Chapter 10 : The Assassination of Riccio
The royal marriage was soon in difficulties. Darnley (we will continue to call him thus, but he was officially King Henry) was not content with the title of king and wanted the Crown Matrimonial – this was the custom by which the spouse of a reigning queen might continue to hold the crown in the event of her death. This right had been granted by the Scots Parliament to Mary’s first husband, and Darnley now demanded it. Mary may have promised it to him initially, but she could not grant it of her own power – it required parliamentary sanction. And, if she had been inclined to grant it, she soon changed her mind. Within months of their marriage, she was regretting her choice.
Throughout 1565, support for Mary began to soften – partly because of her marriage, partly because rumours were spreading that she intended to return Scotland to the Catholic faith. There is absolutely no evidence that Mary had any such intention, but it was believed by many. The support of Lennox was not for Mary, but for his son, and he was indignant on Darnley’s behalf that the Crown Matrimonial had not been awarded.
By the end of 1565, Mary was pregnant – good news for her, and, in theory, good news for Lennox. His grandchild would be sovereign of Scotland. Darnley was far more ambivalent – if Mary had a child, his hopes of any real personal power were limited. Mary also made overtures towards a reconciliation with the Hamiltons: Châtelherault (formerly Arran) was pardoned, on condition he remain in exile in France for another five years. This rapprochement with his enemy was a bitter blow to Lennox.
Lennox spent Christmas of 1565 in Glasgow. He then arranged to meet Darnley at Peebles in mid-January. A plot began to coalesce around the men and Darnley’s cousin, Morton. Morton was a long term ally of Moray’s and he now suggested to Darnley that Darnley would have support from both Moray and Queen Elizabeth to wrest authority from the queen.
The time for action was not yet ripe, so Darnley and Lennox were back at the royal court in February, where they made a parade of Catholicism, along with Mary and the other Catholic nobles. Darnley was to be awarded the Order of St Michel – the premier chivalric order of France. What should have been a joyous occasion was marred by arguments as to the arms that Darnley should bear – should they be those of the King of Scots, or those of Lennox quartered with Albany (the title Mary had granted him before marriage)?
Mary left the matter to her council, saying Darnley should have ‘only his due’ which was taken as indicating a lack of enthusiasm on her part for his elevation to the Crown Matrimonial. The occasion was further degraded by a public quarrel between the couple, over his persistent drunkenness and his habit of encouraging others to drink too much. He replied so aggressively that Mary was reduced to tears.
The royal marriage deteriorated: Mary’s secretary, David Riccio, aroused Darnley’s personal jealousy, and the mistrust of many of her nobles, including Lennox. Riccio was Italian, Catholic, and spent far too much time with the queen, a combination of factors that led to wild assumptions that she was over-influenced by him, and that he was her lover.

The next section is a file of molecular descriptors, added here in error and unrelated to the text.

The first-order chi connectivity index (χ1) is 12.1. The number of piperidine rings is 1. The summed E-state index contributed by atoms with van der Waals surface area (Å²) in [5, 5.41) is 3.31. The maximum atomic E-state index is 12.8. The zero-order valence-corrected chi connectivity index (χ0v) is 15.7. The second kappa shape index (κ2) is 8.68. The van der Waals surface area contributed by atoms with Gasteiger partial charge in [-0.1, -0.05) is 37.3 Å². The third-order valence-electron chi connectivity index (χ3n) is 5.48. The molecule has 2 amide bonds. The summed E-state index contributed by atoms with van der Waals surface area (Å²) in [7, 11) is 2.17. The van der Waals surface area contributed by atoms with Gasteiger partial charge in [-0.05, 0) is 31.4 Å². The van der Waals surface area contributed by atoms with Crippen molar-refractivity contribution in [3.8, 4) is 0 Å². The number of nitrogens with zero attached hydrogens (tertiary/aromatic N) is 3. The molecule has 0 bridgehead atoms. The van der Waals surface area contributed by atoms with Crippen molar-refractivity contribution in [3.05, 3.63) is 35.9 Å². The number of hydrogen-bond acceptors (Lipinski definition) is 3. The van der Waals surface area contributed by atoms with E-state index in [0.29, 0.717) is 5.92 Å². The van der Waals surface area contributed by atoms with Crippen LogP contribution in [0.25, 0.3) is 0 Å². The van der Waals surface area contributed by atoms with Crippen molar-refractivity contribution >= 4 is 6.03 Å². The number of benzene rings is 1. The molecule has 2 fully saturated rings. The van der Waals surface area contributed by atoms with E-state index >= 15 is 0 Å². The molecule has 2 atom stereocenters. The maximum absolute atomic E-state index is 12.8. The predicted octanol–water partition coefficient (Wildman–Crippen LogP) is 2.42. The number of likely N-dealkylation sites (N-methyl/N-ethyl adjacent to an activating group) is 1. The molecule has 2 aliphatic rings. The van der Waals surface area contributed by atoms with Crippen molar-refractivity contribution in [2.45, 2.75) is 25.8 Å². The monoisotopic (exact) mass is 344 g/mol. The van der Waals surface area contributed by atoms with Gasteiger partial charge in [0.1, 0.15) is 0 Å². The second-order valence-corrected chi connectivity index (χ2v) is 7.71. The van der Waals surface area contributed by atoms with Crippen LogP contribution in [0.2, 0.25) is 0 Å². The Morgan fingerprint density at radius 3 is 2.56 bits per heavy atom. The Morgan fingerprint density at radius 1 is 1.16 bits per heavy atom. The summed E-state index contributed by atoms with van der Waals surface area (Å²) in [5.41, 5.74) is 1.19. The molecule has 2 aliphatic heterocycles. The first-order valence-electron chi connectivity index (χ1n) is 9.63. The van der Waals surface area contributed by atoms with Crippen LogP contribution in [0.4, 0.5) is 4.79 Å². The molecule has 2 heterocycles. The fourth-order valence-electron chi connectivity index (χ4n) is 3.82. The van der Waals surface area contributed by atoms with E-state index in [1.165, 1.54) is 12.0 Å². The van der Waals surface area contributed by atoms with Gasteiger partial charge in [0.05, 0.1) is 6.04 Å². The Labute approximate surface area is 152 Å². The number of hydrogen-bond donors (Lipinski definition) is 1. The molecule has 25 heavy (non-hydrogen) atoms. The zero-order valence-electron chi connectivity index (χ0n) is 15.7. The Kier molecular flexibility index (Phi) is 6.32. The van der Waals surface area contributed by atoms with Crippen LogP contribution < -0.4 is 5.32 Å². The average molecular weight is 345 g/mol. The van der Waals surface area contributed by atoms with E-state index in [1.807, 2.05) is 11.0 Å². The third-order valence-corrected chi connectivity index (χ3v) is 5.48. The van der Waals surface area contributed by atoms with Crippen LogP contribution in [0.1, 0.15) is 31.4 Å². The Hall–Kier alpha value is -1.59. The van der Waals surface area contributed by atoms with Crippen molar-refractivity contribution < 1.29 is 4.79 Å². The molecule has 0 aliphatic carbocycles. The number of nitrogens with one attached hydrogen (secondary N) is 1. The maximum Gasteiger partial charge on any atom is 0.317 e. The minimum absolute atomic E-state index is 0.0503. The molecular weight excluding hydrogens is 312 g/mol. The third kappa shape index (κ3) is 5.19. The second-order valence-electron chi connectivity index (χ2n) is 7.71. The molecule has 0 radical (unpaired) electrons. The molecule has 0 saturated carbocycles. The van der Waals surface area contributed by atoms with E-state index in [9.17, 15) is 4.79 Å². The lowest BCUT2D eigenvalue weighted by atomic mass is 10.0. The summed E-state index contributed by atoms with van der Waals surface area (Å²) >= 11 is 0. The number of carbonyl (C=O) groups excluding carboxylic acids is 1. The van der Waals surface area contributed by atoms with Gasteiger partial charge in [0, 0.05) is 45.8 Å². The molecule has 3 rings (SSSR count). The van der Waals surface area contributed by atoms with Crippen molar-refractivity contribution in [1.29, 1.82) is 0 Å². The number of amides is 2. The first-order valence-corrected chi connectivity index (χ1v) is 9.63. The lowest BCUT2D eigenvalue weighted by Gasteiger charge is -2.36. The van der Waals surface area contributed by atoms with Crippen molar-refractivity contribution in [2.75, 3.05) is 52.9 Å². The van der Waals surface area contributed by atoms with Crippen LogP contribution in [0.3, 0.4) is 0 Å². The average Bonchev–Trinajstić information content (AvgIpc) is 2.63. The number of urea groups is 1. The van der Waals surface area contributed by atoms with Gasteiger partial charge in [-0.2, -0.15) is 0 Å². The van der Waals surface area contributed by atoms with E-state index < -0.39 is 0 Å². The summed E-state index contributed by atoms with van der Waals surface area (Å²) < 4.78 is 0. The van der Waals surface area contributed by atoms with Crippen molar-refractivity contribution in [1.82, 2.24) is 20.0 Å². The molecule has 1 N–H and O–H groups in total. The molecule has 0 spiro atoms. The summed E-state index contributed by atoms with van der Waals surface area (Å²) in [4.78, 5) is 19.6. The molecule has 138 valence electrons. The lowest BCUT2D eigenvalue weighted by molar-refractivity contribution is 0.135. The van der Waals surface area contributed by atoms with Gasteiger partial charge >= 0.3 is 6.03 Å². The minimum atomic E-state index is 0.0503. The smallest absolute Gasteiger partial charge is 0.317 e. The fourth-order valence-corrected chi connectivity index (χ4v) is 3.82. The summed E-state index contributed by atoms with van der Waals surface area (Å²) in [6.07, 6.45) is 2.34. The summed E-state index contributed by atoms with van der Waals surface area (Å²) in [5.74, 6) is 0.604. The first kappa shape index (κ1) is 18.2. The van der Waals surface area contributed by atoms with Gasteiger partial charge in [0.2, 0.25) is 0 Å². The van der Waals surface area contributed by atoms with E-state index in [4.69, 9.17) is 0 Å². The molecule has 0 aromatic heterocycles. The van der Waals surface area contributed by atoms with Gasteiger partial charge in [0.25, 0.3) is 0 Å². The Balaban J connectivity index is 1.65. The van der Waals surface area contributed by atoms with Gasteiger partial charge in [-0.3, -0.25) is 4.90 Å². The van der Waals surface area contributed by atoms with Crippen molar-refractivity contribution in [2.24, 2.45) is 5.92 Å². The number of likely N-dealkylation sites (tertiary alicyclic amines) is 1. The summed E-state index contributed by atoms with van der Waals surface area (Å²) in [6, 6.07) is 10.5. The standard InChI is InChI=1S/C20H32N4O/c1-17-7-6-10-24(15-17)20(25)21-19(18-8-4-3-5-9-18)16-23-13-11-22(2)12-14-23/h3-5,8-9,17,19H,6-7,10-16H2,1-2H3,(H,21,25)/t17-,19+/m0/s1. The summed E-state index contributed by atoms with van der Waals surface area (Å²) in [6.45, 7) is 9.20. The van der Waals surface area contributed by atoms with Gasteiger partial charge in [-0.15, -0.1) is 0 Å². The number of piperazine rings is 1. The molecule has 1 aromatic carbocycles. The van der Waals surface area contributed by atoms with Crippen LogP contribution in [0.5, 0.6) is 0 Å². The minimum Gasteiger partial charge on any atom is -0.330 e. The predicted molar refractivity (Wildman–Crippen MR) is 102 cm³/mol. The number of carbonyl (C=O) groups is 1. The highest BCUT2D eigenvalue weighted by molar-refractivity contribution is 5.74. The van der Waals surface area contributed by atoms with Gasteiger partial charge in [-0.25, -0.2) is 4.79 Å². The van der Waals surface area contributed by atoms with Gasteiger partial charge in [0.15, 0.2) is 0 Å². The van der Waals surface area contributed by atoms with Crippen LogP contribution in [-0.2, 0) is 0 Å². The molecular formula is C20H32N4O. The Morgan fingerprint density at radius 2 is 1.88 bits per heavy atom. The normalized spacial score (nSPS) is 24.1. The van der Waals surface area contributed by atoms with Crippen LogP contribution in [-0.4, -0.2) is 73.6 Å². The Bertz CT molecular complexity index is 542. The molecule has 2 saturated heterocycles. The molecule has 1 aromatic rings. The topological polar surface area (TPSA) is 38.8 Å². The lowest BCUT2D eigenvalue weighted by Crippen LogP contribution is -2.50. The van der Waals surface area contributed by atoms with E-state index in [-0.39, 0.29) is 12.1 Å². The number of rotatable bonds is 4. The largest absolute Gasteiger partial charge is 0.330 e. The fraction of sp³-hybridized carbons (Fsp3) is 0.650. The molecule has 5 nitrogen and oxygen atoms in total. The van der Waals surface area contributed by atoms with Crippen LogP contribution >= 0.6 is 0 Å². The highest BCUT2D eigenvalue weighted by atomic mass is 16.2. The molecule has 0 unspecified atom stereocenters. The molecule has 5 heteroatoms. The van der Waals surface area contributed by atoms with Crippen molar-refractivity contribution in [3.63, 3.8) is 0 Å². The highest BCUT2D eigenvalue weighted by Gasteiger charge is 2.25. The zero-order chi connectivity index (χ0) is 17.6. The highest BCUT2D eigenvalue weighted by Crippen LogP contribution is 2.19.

A plot to murder Riccio was formulated – both Lennox and Darnley were involved, as well as Moray, Morton and the Earl of Ruthven. In London, William Cecil was aware of it, and, in fact, the only people who seem to have been in total ignorance of it were Riccio himself and Mary and her immediate friends.
The murder of Riccio within earshot of the queen by the conspirators is well-known. It does not appear that Lennox was actually present at the assassination, but the following day, whilst Mary was confined to her room, working out her escape strategy whilst pretending to fear an imminent miscarriage, Darnley and his father met with the other conspirators.
The tables had turned – Darnley realised that, far from now being in a commanding position, was effectively the tool of his co-conspirators. He and Lennox were described as ‘in great terror’, realising they were now at the mercy of the ruthless Morton. Darnley grovelled to Mary, saying he had not thought the matter would go so far.
With a courage and a determination that was extraordinary, Queen Mary persuaded her husband to abandon the plotters, deceived them into thinking she would pardon them, and engineered a midnight escape to Dunbar.
Initially unaware that Moray had been involved in the plot, Mary restored him to something like favour, and was now surrounded by his allies, as well as her own ally, the Earl of Bothwell. Lennox was banished from the court, and Morton, Ruthven and the other main conspirators went into exile. As a parting shot, Mary was sent the bond between the conspirators which showed that her husband, contrary to his protestations, had been a prime mover in the plot – and that he had insisted on the murder taking place in her presence, risking her life should the shock bring on a miscarriage - for Mary, this was the ultimate betrayal, and she never forgave it.
Nevertheless, she needed to keep up appearances until her child was born. In July, she had a son, later James VI of Scotland.